About Us

email: contactus@pscpartners.ca

phone: 647.848.6953

charity address: 18 Wembley Road, Toronto, ON M6C 2E9, Canada

mailing address: PSC Partners Seeking a Cure Canada3 - 585 Dundas St EastToronto, ON M5A 2B7

PSC Partners Seeking a Cure Canada is a Canadian affiliate of PSC Partners Seeking a Cure, and a registered charity with CRA business number 811905165RR0001.

PSC Partners Seeking a Cure Canada is an all volunteer organization formed in 2015 to provide primary sclerosing cholangitis (PSC) patients and their caregivers education and support and to raise funds to research the origins and a cure for the disease. We are a public foundation.

PSC Partners Seeking a Cure Canada Board of Directors

Mary Vyas, President

Eve Jedrzejewska, Treasurer

Rachel Gomel, Secretary

Basic Facts About PSC

(from PSC Partners Seeking a Cure website)

PSC, primary sclerosing cholangitis, causes the bile ducts inside and outside the liver to become scarred, narrowed and eventually blocked. As more and more ducts are blocked, bile becomes trapped and damages the liver. The damage, if left unchecked, causes liver cell death, which leads to cirrhosis and may eventually require a liver transplant.

PSC is a rare disease that predominantly affects males ages 30-40 years old. About 43 percent do not have any symptoms when they are diagnosed. It is estimated that nearly 21 per 100,000 men and 6 per 100,000 women have the disease. PSC is often found in people with inflammatory bowel disease (IBD), most often ulcerative colitis (UC) and sometimes Crohn's disease. Over 75 percent of PSC patients have ulcerative colitis. PSC is also associated with other autoimmune diseases.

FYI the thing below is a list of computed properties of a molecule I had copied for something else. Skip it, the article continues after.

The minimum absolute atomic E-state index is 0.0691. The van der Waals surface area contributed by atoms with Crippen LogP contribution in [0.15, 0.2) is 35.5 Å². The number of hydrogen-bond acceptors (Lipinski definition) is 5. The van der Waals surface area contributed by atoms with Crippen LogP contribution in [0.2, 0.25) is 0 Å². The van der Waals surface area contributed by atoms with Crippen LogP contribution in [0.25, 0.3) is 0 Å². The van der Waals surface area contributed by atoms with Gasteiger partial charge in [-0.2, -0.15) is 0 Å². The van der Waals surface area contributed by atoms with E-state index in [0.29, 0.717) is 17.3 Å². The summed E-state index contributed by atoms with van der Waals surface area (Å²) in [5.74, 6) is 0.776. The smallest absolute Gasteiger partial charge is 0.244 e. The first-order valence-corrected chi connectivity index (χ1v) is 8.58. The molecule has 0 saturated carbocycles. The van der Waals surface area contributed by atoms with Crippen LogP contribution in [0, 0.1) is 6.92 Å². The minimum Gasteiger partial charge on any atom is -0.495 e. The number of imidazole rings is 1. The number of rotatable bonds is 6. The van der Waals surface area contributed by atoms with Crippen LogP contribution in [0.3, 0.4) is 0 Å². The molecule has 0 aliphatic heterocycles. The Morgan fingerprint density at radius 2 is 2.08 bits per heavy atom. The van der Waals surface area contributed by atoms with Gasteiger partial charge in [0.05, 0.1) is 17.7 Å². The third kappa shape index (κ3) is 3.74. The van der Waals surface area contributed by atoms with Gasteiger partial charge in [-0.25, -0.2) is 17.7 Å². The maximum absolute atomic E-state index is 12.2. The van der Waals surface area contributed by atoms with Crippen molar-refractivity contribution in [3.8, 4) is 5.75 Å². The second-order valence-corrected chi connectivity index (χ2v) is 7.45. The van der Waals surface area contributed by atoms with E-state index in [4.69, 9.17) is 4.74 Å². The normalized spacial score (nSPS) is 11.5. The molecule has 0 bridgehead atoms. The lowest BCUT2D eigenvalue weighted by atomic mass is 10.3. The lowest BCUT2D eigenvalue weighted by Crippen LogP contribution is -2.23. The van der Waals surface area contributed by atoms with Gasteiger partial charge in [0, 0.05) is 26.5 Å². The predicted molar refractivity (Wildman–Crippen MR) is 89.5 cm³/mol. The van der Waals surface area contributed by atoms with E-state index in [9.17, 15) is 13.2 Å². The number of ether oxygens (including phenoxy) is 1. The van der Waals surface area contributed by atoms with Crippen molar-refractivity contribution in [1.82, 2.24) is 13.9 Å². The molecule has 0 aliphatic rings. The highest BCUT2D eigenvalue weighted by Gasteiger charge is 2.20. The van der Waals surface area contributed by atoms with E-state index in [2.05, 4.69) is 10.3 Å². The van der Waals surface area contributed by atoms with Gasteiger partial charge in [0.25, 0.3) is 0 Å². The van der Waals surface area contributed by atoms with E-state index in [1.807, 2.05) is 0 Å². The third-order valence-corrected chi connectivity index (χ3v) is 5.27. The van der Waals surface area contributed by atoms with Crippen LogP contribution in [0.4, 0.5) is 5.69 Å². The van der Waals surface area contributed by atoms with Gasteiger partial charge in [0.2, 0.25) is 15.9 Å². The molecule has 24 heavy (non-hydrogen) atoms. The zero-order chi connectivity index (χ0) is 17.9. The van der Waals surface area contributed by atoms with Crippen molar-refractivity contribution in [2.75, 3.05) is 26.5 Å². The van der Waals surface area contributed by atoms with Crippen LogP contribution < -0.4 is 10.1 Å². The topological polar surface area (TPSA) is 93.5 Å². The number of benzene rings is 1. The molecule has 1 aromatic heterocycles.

Cause: No one knows what causes PSC. There may be genetic, autoimmune, and environmental origins. It isn't contagious. PSC can't be transmitted, through kissing, sexual activity, touching, or blood transfusion. There may be a genetic predisposition to PSC; however, most children of PSCers are healthy and unaffected.

There are medications and procedures that can help relieve some aspects of the disease and symptoms, but the only definitive treatment is a liver transplant. Still, many PSCers can live long and productive lives with the disease, and may never need a transplant.